Typesetting Mysteries, Part 1: Unexpected Line Breaks and Missing Fonts
by Ilene Strizver
The advent of digital typesetting has, for the most part, been a boon to graphic designers everywhere in terms of speed, convenience, and control. Unfortunately, along with its advantages occasionally come some sneaky snags that can create speed bumps in an otherwise productive and gratifying workflow.
Two typesetting tribulations are “demystified” in this first installment of an ongoing periodic series. Over time, we intend to shed light on the most common of unpredictable and seemingly inexplicable occurrences in digital typesetting:
Mysterious line break changes
Have you ever tried to make manual line breaks in Adobe® InDesign® to improve a rag, and then discovered, to your surprise (and frustration), that other line endings in the paragraph have changed without your consent? The explanation (and the fix) is rather simple, and relates to an InDesign feature called Adobe Paragraph Composer.
This feature, located off of the Paragraph palette, attempts to optimize line breaks and hyphenations by analyzing several lines at a time. It works well until you make manual edits; once you do, the application recalculates the line breaks in that paragraph, and often reflows text in lines unrelated to your edits. The fix is to select or highlight the text box or paragraph in question and select Single-line Composer Adobe, which will allow you to make edits without affecting any other line endings.
Paragraph Composer is enabled by default. If you use manual line breaks on a regular basis to fine-tune rags, you might want to reset the default to Single-line Composer instead. This leaves you in charge and prevents the application from doing too much thinking for you. (Read more about Change those defaults!)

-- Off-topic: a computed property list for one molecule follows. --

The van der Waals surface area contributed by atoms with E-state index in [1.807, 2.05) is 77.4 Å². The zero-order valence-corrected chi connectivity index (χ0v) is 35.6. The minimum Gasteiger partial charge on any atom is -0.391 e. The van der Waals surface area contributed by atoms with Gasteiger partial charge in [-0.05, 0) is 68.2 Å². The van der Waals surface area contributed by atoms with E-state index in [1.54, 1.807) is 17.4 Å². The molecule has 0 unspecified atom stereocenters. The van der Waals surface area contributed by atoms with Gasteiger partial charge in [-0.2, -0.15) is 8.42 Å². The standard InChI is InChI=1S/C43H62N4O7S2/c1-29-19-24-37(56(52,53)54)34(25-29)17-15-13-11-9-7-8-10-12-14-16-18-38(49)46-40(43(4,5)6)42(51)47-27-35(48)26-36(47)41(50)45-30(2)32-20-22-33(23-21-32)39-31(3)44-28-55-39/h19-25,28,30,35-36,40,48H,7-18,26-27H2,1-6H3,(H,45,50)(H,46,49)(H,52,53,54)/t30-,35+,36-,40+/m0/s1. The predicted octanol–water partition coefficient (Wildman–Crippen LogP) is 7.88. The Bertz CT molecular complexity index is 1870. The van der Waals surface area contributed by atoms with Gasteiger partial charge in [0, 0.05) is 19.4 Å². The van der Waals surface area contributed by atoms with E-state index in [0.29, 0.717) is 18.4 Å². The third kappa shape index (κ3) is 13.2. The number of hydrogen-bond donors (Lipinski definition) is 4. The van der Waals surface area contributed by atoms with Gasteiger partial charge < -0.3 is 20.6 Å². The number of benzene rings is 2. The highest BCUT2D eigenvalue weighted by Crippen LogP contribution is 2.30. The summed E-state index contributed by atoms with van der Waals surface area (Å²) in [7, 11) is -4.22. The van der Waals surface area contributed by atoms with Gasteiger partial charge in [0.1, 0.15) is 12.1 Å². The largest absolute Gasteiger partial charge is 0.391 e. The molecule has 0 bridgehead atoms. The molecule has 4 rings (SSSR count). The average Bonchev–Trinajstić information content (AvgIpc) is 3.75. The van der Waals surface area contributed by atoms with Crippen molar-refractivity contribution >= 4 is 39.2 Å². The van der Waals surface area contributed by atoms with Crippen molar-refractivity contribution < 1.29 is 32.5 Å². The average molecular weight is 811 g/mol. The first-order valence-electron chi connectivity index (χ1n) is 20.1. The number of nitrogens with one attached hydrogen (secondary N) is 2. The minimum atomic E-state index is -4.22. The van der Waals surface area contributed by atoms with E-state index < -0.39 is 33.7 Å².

Mystery missing fonts
Upon opening an existing document, have you ever been prompted for fonts that are not used in the document? …or have you ever found unused fonts listed in the Fonts in Use / Usage directory of your document? Three possible reasons for this are:
- You have changed a font somewhere in the document, but did not include all the related line spaces and character spaces, both of which hold font attributes. Don’t forget to select the pilcrow, the end-of-paragraph sign, which also holds formatting attributes.
- You have unused, formatted text located outside the live area, which uses the “mystery font(s).”
- The mystery font appears as a default in either the Character or Paragraph Style sheet, or in overflow text, which is also unseen. (It might even be a version of Times which is no longer in your operating system).
Several solutions are available: you can locate and change the mystery font in the actual text or in the font directory. If the mystery font appears in a Style sheet (which can result in a mystery font even if you are not using Style sheets), you can change it there.
When changing a mystery font in the Font Directory in InDesign, make sure to select Redefine Style When Changing All at the bottom, to prevent the problem from reoccurring when you reopen the document.
- Editor’s Note:Ilene Strizver, founder of The Type Studio, is a typographic consultant, designer and writer specializing in all aspects of typographic communication. She conducts Gourmet Typography workshops internationally. Read more about typography in her latest literary effort, Type Rules! The designer's guide to professional typography, 4th edition, published by Wiley & Sons, Inc. This article was commissioned and approved by Monotype Imaging Inc.